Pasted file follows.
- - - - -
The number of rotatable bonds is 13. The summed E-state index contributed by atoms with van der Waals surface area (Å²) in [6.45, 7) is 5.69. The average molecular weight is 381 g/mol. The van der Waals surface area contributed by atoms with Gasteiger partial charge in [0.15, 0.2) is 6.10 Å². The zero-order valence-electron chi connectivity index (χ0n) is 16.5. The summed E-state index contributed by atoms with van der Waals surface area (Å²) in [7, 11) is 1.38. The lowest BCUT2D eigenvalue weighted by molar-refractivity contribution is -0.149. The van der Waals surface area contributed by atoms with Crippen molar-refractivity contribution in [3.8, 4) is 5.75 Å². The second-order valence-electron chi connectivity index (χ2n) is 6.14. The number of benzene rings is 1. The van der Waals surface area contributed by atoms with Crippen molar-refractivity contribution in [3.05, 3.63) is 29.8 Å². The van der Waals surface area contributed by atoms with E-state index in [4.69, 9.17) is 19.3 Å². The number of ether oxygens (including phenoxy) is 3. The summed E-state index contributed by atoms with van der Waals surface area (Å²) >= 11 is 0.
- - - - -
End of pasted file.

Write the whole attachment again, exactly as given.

The number of rotatable bonds is 13. The summed E-state index contributed by atoms with van der Waals surface area (Å²) in [6.45, 7) is 5.69. The average molecular weight is 381 g/mol. The van der Waals surface area contributed by atoms with Gasteiger partial charge in [0.15, 0.2) is 6.10 Å². The zero-order valence-electron chi connectivity index (χ0n) is 16.5. The summed E-state index contributed by atoms with van der Waals surface area (Å²) in [7, 11) is 1.38. The lowest BCUT2D eigenvalue weighted by molar-refractivity contribution is -0.149. The van der Waals surface area contributed by atoms with Crippen molar-refractivity contribution in [3.8, 4) is 5.75 Å². The second-order valence-electron chi connectivity index (χ2n) is 6.14. The number of benzene rings is 1. The van der Waals surface area contributed by atoms with Crippen molar-refractivity contribution in [3.05, 3.63) is 29.8 Å². The van der Waals surface area contributed by atoms with E-state index in [4.69, 9.17) is 19.3 Å². The number of ether oxygens (including phenoxy) is 3. The summed E-state index contributed by atoms with van der Waals surface area (Å²) >= 11 is 0.